What if a marriage is recorded in two different counties in Ireland?

+1 vote

I was looking for a marriage record for Henry Doyle and Margaret Phelan (or Whelan).  And I found not one, but two, marriage records for them on the same date with the same two witnesses, but one in County Wexford and the other in County Offaly.  Could the record in Offaly be a report of the marriage in County Wexford?

The following weblink will take you to these two marriage records:  https://www.ancestry.com/search/categories/34/?name=Henry_Doyle&marriage=1803_Ireland&marriage_x=10-0-0&name_x=_x&spouse=Margaret_Whelan&types=p

WikiTree profile: Henry Doyle
in Genealogy Help by Kenneth Kinman G2G6 Mach 7 (73.9k points)
I think I have seen this before in England - the wife's family in one, the husband's in the other - It sould be in both newspapers today so I think it may be the same sort of thing

On the other hand I have these two Thomas Whites who both Married a woman with the same name and they got merged and it was a mess - so make sure what you see is what you think it is
Maybe it's a deliberate roadblock to divorce … even if they get a divorce, they are still married under the other registration.
Ha ha wild idea Gaile!  Sure could be!  I am thinking it is the same if they had the same witnesses and date - anyone else see this before - I know i have , but not there
It's certainly what I see in New England -- if the two people getting married are from different towns, there's a record in each town.   It makes sense -- if there's an inheritance or property dispute later on, there's a record in both towns where it might be needed.   So very probably a common practice.

My great-grandparents' marriage, for instance, was recorded in Becket, where my great-grandmother lived and where the marriage occurred, and in Springfield, where my great-grandfather lived, and where they both lived after the marriage.  Both record books used the same standard form, and the first column is titled "Date and Place of Marriage."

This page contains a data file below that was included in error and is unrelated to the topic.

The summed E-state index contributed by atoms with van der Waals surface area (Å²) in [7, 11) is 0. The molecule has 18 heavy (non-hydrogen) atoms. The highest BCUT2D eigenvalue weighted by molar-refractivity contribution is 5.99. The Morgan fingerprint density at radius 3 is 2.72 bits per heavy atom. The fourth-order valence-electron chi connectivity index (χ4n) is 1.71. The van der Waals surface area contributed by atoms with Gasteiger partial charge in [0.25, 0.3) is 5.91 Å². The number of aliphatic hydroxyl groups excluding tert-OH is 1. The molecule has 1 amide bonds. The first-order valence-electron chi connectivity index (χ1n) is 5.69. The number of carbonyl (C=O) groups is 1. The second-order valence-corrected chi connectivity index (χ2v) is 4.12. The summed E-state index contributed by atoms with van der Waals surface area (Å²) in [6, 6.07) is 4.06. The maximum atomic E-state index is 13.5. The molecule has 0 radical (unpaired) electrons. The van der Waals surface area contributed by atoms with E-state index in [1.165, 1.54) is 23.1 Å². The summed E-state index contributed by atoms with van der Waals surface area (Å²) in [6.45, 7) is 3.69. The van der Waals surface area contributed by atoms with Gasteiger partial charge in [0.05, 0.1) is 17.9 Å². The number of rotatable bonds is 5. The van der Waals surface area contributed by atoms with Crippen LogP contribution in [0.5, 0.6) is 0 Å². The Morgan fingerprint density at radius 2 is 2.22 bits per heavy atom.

(Just a sudden thought also relevant to brick walls -- Come to think of it, the oldest records often had a section of a page for each family, and there are usually annotations about the later lives and deaths of the children.  So -- given that the old handwritten Massachusetts town books are digitized online now, it's worth checking the family page of the putative family of each spouse, if one can't find the marriage record.)
There was only one marriage. I think it was partly connected with parish poor relief. A bride relocating to her husband's parish was taken off the books of her original parish who were now no longer responsible for her.
Thanks Matthew,

         That sounds like a likely explanation.  If so, I wonder if Matthew Phelan (one of the two witnesses) was her brother or her father.
Thzat would be a pot of gold for sure Patricia!  Wow

1 Answer

0 votes

This happens in the US all the time. If the event takes place in a town other than where someone lives, it is sometimes registered in both places. "Registered in the City of Boston" (for example) literally means just that. The birth or marriage was registered in the City of Boston. It may have taken place anywhere.

I have also seen it with marriage records including across state lines. Some births and deaths have been registered in two different countries, once at the place of the event and once with the birth country or country of citizenship/parents' citizenship. 

The information would be the same no matter where the record came from though, same witnesses, same date and even location UNLESS the couple actually got married twice. My grandmother's marriage to my grandfather was not legal because he was not yet divorced. She had two marriage certificates, one before my mother was born, and one from after my mother was born. That must have been an awkward moment for my grandmother when my mother found the 2 marriage certificates with different dates. laugh

by Linda Massey G2G6 (6.3k points)

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